Whatever your views on incorporating more mathematical modeling, data, and statistics into mathematics education, I hope you can agree that there is good work in this area, and that money into mathematics education is needed. We hear so much of partisan politicization that it is easy to forget that the bills that make the headlines aren’t all the bills. The House passed this bill, 323-92. There was more bipartisan support than partisan nays.

The panel briefing of the Committee on Science, Space, & Technology Committee was next, on the 4th floor of the Rayburn House building. I sat on stage next to the Global Head of Corporate Affairs for Solidigm, the CEO of the Society for Women Engineers, and a Senior Director of Education Policy and Programs at Microsoft. The moderator was James Brown, of the Bose Public Affairs Group and the Executive Director of the STEM Ed Coalition. Throughout the audience were badges, each signifying that the person is a staffer either for a U. S. House Committee or a member.

Rhonda Foxx (Solidigm) argued that “Talent is everywhere; opportunity is not.” We need short-term solutions, such as reaching out to community colleges and diversifying boards and career fair placements. We also need long-term solutions, in the form of investments in PK-12 education. Allyson Knox (Microsoft) presented a case for cybersecurity and the need for resources to ensure that every community has access to cybersecurity expertise. Karen Horting (Society for Women Engineers) argued for the place of women in engineering and for “returnships” — internships for women (and non-women) re-entering the field after a hiatus, whether that hiatus is 2 years or 20 years.

As for my 5 minutes, I made the case that in a perfect world, and even in this imperfect world, we need more than warm bodies to fill our classrooms. We need mathematics teachers who know mathematics and know mathematics teaching, and that these two domains of expertise are different domains both critically needed to carry out the work of teaching. This knowledge, however those in the field might want to conceive it, is fundamentally necessary for education and equity efforts.

Panelists speaking at desk in front of audience
Panelists for the briefing “STEM 101 for the 118th Congress”, organized by the STEM Ed Coalition for the U.S. House Committee on Science, Space, & Technology.

Of the Q&A following our statements, two questions stood out to me. First, someone asked Foxx what elected representatives could be doing. She suggested, “When CEOs come to your office, ask them: ‘How diverse is your board? What is your company doing to diversify the workforce?’” I wondered what mathematics department leadership would be able to say to those questions. Mathematics departments don’t have boards, but we do have leadership. The courses we teach, and how we teach them, have the potential to reduce or enlarge equity gaps, and to potentially attract or turn away future mathematics majors.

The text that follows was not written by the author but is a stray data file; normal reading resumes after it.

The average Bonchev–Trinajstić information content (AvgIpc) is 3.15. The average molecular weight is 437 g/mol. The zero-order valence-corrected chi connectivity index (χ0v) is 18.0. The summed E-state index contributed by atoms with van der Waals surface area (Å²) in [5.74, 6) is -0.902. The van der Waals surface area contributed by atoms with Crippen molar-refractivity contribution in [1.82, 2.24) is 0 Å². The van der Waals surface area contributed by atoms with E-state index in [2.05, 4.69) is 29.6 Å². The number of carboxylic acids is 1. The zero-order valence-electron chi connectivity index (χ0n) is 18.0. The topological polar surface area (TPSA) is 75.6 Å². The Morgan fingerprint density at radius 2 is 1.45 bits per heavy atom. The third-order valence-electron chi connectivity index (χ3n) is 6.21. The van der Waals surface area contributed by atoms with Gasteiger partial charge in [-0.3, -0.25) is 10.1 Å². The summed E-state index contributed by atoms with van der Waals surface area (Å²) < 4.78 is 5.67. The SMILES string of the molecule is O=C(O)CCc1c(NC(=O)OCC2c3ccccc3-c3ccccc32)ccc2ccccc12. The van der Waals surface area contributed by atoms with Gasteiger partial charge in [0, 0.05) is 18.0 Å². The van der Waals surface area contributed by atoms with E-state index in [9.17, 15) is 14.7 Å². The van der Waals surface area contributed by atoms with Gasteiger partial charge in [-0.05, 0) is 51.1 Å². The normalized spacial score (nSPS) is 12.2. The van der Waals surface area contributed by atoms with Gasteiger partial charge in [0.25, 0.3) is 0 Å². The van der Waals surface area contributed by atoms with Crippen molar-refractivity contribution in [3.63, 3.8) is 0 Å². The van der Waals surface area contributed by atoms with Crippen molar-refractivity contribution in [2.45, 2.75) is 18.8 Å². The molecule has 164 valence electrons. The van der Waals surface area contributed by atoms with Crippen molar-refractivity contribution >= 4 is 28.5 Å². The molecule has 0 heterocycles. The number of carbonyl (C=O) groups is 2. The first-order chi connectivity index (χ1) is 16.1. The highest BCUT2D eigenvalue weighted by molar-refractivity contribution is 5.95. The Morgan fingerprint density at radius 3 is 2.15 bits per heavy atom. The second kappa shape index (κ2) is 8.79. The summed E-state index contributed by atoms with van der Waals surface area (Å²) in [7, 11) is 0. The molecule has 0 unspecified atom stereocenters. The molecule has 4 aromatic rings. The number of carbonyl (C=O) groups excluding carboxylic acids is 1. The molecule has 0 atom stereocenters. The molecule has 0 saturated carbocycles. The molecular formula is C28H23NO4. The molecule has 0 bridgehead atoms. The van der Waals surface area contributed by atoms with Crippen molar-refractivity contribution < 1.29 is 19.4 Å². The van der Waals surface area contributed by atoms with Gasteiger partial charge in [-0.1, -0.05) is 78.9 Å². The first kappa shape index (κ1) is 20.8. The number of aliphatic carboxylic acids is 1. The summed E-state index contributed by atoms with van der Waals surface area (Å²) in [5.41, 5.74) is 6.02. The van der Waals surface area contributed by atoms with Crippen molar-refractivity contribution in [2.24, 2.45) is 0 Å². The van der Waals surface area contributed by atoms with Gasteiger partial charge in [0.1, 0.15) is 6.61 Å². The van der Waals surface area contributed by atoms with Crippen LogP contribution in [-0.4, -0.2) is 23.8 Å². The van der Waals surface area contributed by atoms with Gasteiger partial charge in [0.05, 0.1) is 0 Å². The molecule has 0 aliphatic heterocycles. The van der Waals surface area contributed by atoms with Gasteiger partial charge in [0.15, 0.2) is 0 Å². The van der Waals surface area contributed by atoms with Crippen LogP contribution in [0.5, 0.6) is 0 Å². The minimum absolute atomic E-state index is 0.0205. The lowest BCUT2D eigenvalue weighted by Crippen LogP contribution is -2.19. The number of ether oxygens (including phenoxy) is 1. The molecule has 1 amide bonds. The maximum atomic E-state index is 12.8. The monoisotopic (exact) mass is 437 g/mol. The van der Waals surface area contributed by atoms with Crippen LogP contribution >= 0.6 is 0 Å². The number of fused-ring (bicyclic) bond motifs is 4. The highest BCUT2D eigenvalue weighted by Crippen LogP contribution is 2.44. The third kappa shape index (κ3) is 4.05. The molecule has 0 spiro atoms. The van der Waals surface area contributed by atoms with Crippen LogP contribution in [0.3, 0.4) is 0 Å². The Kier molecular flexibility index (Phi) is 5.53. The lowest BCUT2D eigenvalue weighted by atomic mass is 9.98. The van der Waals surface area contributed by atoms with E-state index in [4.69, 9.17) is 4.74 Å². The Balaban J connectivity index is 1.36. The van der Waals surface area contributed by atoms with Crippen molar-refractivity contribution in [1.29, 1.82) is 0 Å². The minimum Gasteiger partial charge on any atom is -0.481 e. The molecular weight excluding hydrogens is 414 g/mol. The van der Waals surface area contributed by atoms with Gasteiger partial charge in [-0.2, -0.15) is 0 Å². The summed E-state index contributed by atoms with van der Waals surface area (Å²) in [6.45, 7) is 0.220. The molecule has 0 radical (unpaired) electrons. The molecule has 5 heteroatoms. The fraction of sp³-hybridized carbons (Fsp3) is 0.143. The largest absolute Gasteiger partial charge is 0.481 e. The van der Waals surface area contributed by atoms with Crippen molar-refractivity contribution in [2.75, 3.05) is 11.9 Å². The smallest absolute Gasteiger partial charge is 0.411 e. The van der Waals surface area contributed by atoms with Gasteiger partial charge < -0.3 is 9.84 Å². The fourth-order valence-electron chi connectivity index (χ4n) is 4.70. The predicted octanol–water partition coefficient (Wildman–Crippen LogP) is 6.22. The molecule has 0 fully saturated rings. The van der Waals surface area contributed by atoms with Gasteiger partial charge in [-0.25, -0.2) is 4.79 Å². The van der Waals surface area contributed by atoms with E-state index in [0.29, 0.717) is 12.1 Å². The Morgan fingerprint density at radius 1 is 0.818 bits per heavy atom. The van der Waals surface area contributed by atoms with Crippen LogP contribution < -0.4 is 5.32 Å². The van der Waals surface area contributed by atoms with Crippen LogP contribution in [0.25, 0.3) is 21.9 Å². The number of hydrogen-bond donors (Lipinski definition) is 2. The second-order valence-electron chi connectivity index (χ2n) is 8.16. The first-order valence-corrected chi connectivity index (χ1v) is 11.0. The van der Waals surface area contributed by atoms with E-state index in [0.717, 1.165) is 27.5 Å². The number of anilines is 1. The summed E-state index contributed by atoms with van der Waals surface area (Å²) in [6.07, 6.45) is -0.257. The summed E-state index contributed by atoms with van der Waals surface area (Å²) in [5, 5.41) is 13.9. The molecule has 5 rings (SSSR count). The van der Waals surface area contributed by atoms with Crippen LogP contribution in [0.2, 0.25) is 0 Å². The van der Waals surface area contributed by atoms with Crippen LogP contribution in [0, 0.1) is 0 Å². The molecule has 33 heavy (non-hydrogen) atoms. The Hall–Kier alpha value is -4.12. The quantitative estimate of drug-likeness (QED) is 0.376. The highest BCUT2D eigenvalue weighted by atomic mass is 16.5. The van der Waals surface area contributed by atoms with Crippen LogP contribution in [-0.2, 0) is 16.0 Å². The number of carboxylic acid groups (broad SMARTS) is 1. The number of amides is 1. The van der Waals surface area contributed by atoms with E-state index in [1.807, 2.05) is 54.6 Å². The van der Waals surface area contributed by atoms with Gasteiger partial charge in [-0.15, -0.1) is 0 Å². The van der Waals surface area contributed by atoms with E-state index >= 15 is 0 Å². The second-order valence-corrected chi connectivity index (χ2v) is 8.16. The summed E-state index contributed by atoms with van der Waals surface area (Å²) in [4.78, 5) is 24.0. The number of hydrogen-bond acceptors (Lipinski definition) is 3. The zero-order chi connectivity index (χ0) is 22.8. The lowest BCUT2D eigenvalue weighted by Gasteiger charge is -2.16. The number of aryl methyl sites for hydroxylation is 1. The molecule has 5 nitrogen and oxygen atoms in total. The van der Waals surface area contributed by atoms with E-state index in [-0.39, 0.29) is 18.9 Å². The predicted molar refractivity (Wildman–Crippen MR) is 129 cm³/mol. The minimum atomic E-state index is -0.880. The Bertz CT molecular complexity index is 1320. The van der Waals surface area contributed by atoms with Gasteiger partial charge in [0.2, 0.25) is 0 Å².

Second, someone asked how we can use technology to reach more students in more areas. I have the impression that when thinking of educational interventions, many people like to think in binary terms: Is it good or bad? Is it effective or ineffective? But to truly make progress, I would argue that we need to look beyond the binary, and at the conditions of use and context. Education is fundamentally a human endeavor. It’s unlikely that there is a silver bullet that transcends personal interactions. The best technology in the world doesn’t make a difference if you don’t know where to find it, or how to use it even if you do find it.  Technology can make a huge difference in the lives of some, but it is a mistake to place technology–rather than people–as drivers of progress. I think of programs like the Algebra Project, BEAM, or the Calculus Project. These programs make a difference because they have people on the ground who have face-to-face, 3-dimensional, long-term relationships with students and parents and community leaders.